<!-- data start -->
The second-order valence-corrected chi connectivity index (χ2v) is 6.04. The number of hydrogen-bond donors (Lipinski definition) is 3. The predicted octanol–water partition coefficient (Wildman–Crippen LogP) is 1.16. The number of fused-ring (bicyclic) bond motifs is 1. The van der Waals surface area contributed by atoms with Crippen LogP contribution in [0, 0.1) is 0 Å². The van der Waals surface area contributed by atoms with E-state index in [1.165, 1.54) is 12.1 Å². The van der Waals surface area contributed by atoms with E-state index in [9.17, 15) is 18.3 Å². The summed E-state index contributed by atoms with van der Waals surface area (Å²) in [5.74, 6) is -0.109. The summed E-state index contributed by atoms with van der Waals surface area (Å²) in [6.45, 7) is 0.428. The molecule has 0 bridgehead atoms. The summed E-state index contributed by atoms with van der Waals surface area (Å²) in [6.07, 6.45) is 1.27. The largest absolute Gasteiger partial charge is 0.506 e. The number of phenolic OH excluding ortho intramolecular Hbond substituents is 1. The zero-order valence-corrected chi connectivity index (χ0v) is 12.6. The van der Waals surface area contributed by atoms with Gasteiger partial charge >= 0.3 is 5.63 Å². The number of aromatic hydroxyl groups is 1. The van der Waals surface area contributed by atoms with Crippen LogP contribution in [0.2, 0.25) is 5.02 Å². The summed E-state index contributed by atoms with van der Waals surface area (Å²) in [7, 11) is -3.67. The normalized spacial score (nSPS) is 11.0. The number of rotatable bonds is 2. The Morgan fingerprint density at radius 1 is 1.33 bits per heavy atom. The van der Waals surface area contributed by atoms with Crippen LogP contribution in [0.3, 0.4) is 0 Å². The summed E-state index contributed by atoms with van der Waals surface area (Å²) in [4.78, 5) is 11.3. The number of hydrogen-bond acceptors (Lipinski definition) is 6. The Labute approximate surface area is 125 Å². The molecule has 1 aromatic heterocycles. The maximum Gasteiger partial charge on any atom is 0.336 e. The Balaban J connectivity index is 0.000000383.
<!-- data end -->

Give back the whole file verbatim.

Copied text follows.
The second-order valence-corrected chi connectivity index (χ2v) is 6.04. The number of hydrogen-bond donors (Lipinski definition) is 3. The predicted octanol–water partition coefficient (Wildman–Crippen LogP) is 1.16. The number of fused-ring (bicyclic) bond motifs is 1. The van der Waals surface area contributed by atoms with Crippen LogP contribution in [0, 0.1) is 0 Å². The van der Waals surface area contributed by atoms with E-state index in [1.165, 1.54) is 12.1 Å². The van der Waals surface area contributed by atoms with E-state index in [9.17, 15) is 18.3 Å². The summed E-state index contributed by atoms with van der Waals surface area (Å²) in [5.74, 6) is -0.109. The summed E-state index contributed by atoms with van der Waals surface area (Å²) in [6.45, 7) is 0.428. The molecule has 0 bridgehead atoms. The summed E-state index contributed by atoms with van der Waals surface area (Å²) in [6.07, 6.45) is 1.27. The largest absolute Gasteiger partial charge is 0.506 e. The number of phenolic OH excluding ortho intramolecular Hbond substituents is 1. The zero-order valence-corrected chi connectivity index (χ0v) is 12.6. The van der Waals surface area contributed by atoms with Gasteiger partial charge >= 0.3 is 5.63 Å². The number of aromatic hydroxyl groups is 1. The van der Waals surface area contributed by atoms with Crippen LogP contribution in [0.2, 0.25) is 5.02 Å². The summed E-state index contributed by atoms with van der Waals surface area (Å²) in [7, 11) is -3.67. The normalized spacial score (nSPS) is 11.0. The number of rotatable bonds is 2. The Morgan fingerprint density at radius 1 is 1.33 bits per heavy atom. The van der Waals surface area contributed by atoms with Crippen LogP contribution in [0.3, 0.4) is 0 Å². The summed E-state index contributed by atoms with van der Waals surface area (Å²) in [4.78, 5) is 11.3. The number of hydrogen-bond acceptors (Lipinski definition) is 6. The Labute approximate surface area is 125 Å². The molecule has 1 aromatic heterocycles. The maximum Gasteiger partial charge on any atom is 0.336 e. The Balaban J connectivity index is 0.000000383.